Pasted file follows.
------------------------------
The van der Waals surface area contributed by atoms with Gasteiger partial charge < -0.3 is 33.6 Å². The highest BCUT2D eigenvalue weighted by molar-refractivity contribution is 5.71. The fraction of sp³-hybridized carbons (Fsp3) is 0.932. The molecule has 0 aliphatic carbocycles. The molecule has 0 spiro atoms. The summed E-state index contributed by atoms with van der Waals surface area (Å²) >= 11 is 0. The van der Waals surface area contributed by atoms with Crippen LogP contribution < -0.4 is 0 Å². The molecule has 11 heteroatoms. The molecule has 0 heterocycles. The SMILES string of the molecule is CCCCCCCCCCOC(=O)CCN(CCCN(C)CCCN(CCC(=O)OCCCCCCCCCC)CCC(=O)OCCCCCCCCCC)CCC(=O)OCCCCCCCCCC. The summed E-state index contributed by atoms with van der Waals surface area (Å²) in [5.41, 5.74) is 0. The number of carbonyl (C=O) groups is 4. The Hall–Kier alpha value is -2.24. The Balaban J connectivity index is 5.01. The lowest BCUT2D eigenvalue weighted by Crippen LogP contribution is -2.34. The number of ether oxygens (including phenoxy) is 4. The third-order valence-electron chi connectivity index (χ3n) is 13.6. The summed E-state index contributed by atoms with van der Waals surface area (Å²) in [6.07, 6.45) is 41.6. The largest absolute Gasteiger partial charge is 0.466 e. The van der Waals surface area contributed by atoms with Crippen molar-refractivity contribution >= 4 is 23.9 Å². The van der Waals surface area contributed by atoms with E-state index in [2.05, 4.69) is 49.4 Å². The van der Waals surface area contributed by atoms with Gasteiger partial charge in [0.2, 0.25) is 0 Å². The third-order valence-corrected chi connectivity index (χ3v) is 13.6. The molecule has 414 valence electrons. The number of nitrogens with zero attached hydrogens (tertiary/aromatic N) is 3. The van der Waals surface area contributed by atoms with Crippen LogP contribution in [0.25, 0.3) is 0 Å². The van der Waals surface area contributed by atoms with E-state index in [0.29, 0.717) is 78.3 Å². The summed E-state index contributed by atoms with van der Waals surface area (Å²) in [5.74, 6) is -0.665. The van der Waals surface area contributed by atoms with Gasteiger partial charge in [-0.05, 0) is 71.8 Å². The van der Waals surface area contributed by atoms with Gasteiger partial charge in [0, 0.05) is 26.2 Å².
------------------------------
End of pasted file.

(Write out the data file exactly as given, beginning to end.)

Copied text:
The van der Waals surface area contributed by atoms with Gasteiger partial charge < -0.3 is 33.6 Å². The highest BCUT2D eigenvalue weighted by molar-refractivity contribution is 5.71. The fraction of sp³-hybridized carbons (Fsp3) is 0.932. The molecule has 0 aliphatic carbocycles. The molecule has 0 spiro atoms. The summed E-state index contributed by atoms with van der Waals surface area (Å²) >= 11 is 0. The van der Waals surface area contributed by atoms with Crippen LogP contribution < -0.4 is 0 Å². The molecule has 11 heteroatoms. The molecule has 0 heterocycles. The SMILES string of the molecule is CCCCCCCCCCOC(=O)CCN(CCCN(C)CCCN(CCC(=O)OCCCCCCCCCC)CCC(=O)OCCCCCCCCCC)CCC(=O)OCCCCCCCCCC. The summed E-state index contributed by atoms with van der Waals surface area (Å²) in [5.41, 5.74) is 0. The number of carbonyl (C=O) groups is 4. The Hall–Kier alpha value is -2.24. The Balaban J connectivity index is 5.01. The lowest BCUT2D eigenvalue weighted by Crippen LogP contribution is -2.34. The number of ether oxygens (including phenoxy) is 4. The third-order valence-electron chi connectivity index (χ3n) is 13.6. The summed E-state index contributed by atoms with van der Waals surface area (Å²) in [6.07, 6.45) is 41.6. The largest absolute Gasteiger partial charge is 0.466 e. The van der Waals surface area contributed by atoms with Crippen molar-refractivity contribution >= 4 is 23.9 Å². The van der Waals surface area contributed by atoms with E-state index in [2.05, 4.69) is 49.4 Å². The van der Waals surface area contributed by atoms with Gasteiger partial charge in [0.2, 0.25) is 0 Å². The third-order valence-corrected chi connectivity index (χ3v) is 13.6. The molecule has 414 valence electrons. The number of nitrogens with zero attached hydrogens (tertiary/aromatic N) is 3. The van der Waals surface area contributed by atoms with Crippen LogP contribution in [0.25, 0.3) is 0 Å². The van der Waals surface area contributed by atoms with E-state index in [0.29, 0.717) is 78.3 Å². The summed E-state index contributed by atoms with van der Waals surface area (Å²) in [5.74, 6) is -0.665. The van der Waals surface area contributed by atoms with Gasteiger partial charge in [-0.05, 0) is 71.8 Å². The van der Waals surface area contributed by atoms with Gasteiger partial charge in [0, 0.05) is 26.2 Å².